Categories:Diet & Nutrition Articles Healthy Lifestyles
Stop the Middle Age Spread!
Is it inevitable or can it be prevented?
Menopause occurs when a woman stops ovulating and her monthly period (menstruation) ceases. Menopause actually means the last menstrual period. The average age of the natural menopause is 51 years, but can occur much earlier or later. Menopause that occurs before the age of 45 is called early menopause and before the age of 40 is premature menopause.
After menopause and over a span of years (usually 10 or more), you may also see changes in your skin, such as increased dryness and wrinkling, and a change in hair texture. The vagina’s lining may become thinner, less pliable and drier. Your breasts lose some of their fullness, and your nipples become less pronounced. Bone loss also rapidly speeds up in women at menopause (even though bone loss is a natural part of aging). At this stage, women may become more susceptible to osteoporosis.
Remember, menopause is a highly individual experience; therefore, every women must approach it differently. You may recognize many of the changes described when menopause takes hold, or you may not experience any at all. It’s always a good idea, when experiencing these symptoms, to consult your health care provider.
At this time, most women (around 2/3 of women) experience weight gain or difficulty maintaining their usual weight. Most women will gain about 10 to 15 pounds during their menopausal years. You also discover that the weight gain tends to accumulate around the abdomen, rather than the hips and thighs as before menopause. People commonly refer to this as an “apple” shape, because the stomach area becomes rounder. An extra pound before menopause will settle evenly over hips, bottom, thighs, and arms. After menopause, it all goes round the middle! Most of this weight will come on gradually – generally about a pound a year.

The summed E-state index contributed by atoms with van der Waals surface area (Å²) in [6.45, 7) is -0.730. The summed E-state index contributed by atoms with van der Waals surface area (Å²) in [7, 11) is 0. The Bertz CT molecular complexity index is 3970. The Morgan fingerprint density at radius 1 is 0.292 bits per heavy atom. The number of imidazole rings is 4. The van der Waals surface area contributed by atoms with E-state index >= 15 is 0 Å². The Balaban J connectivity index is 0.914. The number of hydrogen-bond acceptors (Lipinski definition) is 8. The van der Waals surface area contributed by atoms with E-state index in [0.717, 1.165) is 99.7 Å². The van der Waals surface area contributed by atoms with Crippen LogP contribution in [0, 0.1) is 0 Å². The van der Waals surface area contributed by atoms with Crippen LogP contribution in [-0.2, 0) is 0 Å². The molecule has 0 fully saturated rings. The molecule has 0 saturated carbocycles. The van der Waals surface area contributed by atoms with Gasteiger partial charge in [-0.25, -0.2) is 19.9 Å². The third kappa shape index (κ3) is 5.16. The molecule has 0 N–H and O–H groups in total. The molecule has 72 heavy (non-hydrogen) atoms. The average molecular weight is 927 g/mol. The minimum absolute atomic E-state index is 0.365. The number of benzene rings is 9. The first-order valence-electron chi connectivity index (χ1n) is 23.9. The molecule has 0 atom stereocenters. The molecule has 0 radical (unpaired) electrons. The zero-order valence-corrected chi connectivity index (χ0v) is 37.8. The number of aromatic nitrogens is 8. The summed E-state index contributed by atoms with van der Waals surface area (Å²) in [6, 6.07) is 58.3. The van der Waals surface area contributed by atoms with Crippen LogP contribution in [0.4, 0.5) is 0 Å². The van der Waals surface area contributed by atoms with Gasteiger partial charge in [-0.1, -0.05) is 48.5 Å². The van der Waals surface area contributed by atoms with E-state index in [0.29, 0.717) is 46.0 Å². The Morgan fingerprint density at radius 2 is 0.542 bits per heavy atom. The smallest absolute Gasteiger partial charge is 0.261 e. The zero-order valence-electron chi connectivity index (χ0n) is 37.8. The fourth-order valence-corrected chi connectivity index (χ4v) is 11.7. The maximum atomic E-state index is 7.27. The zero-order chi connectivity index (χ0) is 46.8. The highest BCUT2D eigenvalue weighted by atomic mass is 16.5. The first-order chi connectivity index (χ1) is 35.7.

As you enter the early stages of menopause, maintaining weight becomes more and more difficult, and losing weight becomes almost impossible. This is because of the fluctuation in your hormones. Your body’s hormones have a direct impact on your appetite, metabolism, and fat storage. At this stage, women develop “insulin resistance” making their bodies store fat, rather than burn calories. This “insulin resistance” changes how our bodies handle the foods we eat. For example, if you ate 1,000 calories before menopause, you would burn 700 of them and store around 300. After menopause, your body will store 700 and burn only 300! This is a big difference, and the result is weight gain! Even a modest weight gain can result in a change of dress size.
Excessive weight gain could also be a sign that something is wrong with your hormone levels, blood sugars, or eating habits. Visit your doctor if your weight gain is out of control. Excessive fat stored around the abdomen can lead to an increased risk for heart disease, high blood pressure, diabetes, breast cancer, and high cholesterol.
The daily changes you make now can yield important benefits for decades to come.